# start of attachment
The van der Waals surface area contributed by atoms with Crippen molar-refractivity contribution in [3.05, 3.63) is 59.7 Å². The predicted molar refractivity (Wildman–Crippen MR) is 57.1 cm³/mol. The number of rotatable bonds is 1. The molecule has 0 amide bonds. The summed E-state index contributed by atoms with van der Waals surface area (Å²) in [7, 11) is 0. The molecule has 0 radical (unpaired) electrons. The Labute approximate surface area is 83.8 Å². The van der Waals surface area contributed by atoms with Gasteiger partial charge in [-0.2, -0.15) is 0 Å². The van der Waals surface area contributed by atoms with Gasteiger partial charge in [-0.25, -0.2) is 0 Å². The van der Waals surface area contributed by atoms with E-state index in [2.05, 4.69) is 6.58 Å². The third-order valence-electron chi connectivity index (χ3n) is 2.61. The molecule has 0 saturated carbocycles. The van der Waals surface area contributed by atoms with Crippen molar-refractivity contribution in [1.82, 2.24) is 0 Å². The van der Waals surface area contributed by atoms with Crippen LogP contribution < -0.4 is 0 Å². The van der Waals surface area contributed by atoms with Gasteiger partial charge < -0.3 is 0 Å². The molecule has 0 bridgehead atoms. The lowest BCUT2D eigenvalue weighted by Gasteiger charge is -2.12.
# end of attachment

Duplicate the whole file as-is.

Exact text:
The van der Waals surface area contributed by atoms with Crippen molar-refractivity contribution in [3.05, 3.63) is 59.7 Å². The predicted molar refractivity (Wildman–Crippen MR) is 57.1 cm³/mol. The number of rotatable bonds is 1. The molecule has 0 amide bonds. The summed E-state index contributed by atoms with van der Waals surface area (Å²) in [7, 11) is 0. The molecule has 0 radical (unpaired) electrons. The Labute approximate surface area is 83.8 Å². The van der Waals surface area contributed by atoms with Gasteiger partial charge in [-0.2, -0.15) is 0 Å². The van der Waals surface area contributed by atoms with Gasteiger partial charge in [-0.25, -0.2) is 0 Å². The van der Waals surface area contributed by atoms with E-state index in [2.05, 4.69) is 6.58 Å². The third-order valence-electron chi connectivity index (χ3n) is 2.61. The molecule has 0 saturated carbocycles. The van der Waals surface area contributed by atoms with Crippen molar-refractivity contribution in [1.82, 2.24) is 0 Å². The van der Waals surface area contributed by atoms with Crippen LogP contribution < -0.4 is 0 Å². The van der Waals surface area contributed by atoms with Gasteiger partial charge < -0.3 is 0 Å². The molecule has 0 bridgehead atoms. The lowest BCUT2D eigenvalue weighted by Gasteiger charge is -2.12.